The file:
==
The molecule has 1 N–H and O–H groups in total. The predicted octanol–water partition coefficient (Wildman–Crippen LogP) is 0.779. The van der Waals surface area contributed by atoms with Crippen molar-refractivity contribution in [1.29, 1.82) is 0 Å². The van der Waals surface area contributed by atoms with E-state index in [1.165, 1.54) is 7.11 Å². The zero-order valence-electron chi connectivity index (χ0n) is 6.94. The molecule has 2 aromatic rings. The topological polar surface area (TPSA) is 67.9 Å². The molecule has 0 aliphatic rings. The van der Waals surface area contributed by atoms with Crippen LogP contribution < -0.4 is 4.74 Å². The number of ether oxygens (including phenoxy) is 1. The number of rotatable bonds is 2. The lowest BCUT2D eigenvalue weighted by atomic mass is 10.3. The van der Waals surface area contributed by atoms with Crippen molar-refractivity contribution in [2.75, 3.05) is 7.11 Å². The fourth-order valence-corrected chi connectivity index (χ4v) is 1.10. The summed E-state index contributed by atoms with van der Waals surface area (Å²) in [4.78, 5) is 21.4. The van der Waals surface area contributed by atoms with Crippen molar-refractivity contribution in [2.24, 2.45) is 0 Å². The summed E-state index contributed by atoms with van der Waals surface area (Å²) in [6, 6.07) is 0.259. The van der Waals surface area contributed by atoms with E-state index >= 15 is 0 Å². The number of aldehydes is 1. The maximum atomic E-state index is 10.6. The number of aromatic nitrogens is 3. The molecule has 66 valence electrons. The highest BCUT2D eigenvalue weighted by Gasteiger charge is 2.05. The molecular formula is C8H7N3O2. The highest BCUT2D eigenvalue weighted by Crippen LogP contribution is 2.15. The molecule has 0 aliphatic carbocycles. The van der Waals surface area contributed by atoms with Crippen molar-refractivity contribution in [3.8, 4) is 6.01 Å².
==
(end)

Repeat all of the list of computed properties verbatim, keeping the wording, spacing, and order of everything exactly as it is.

The molecule has 1 N–H and O–H groups in total. The predicted octanol–water partition coefficient (Wildman–Crippen LogP) is 0.779. The van der Waals surface area contributed by atoms with Crippen molar-refractivity contribution in [1.29, 1.82) is 0 Å². The van der Waals surface area contributed by atoms with E-state index in [1.165, 1.54) is 7.11 Å². The zero-order valence-electron chi connectivity index (χ0n) is 6.94. The molecule has 2 aromatic rings. The topological polar surface area (TPSA) is 67.9 Å². The molecule has 0 aliphatic rings. The van der Waals surface area contributed by atoms with Crippen LogP contribution < -0.4 is 4.74 Å². The number of ether oxygens (including phenoxy) is 1. The number of rotatable bonds is 2. The lowest BCUT2D eigenvalue weighted by atomic mass is 10.3. The van der Waals surface area contributed by atoms with Crippen molar-refractivity contribution in [2.75, 3.05) is 7.11 Å². The fourth-order valence-corrected chi connectivity index (χ4v) is 1.10. The summed E-state index contributed by atoms with van der Waals surface area (Å²) in [4.78, 5) is 21.4. The van der Waals surface area contributed by atoms with Crippen molar-refractivity contribution in [2.24, 2.45) is 0 Å². The summed E-state index contributed by atoms with van der Waals surface area (Å²) in [6, 6.07) is 0.259. The van der Waals surface area contributed by atoms with E-state index >= 15 is 0 Å². The number of aldehydes is 1. The maximum atomic E-state index is 10.6. The number of aromatic nitrogens is 3. The molecule has 66 valence electrons. The highest BCUT2D eigenvalue weighted by Gasteiger charge is 2.05. The molecular formula is C8H7N3O2. The highest BCUT2D eigenvalue weighted by Crippen LogP contribution is 2.15. The molecule has 0 aliphatic carbocycles. The van der Waals surface area contributed by atoms with Crippen molar-refractivity contribution in [3.8, 4) is 6.01 Å².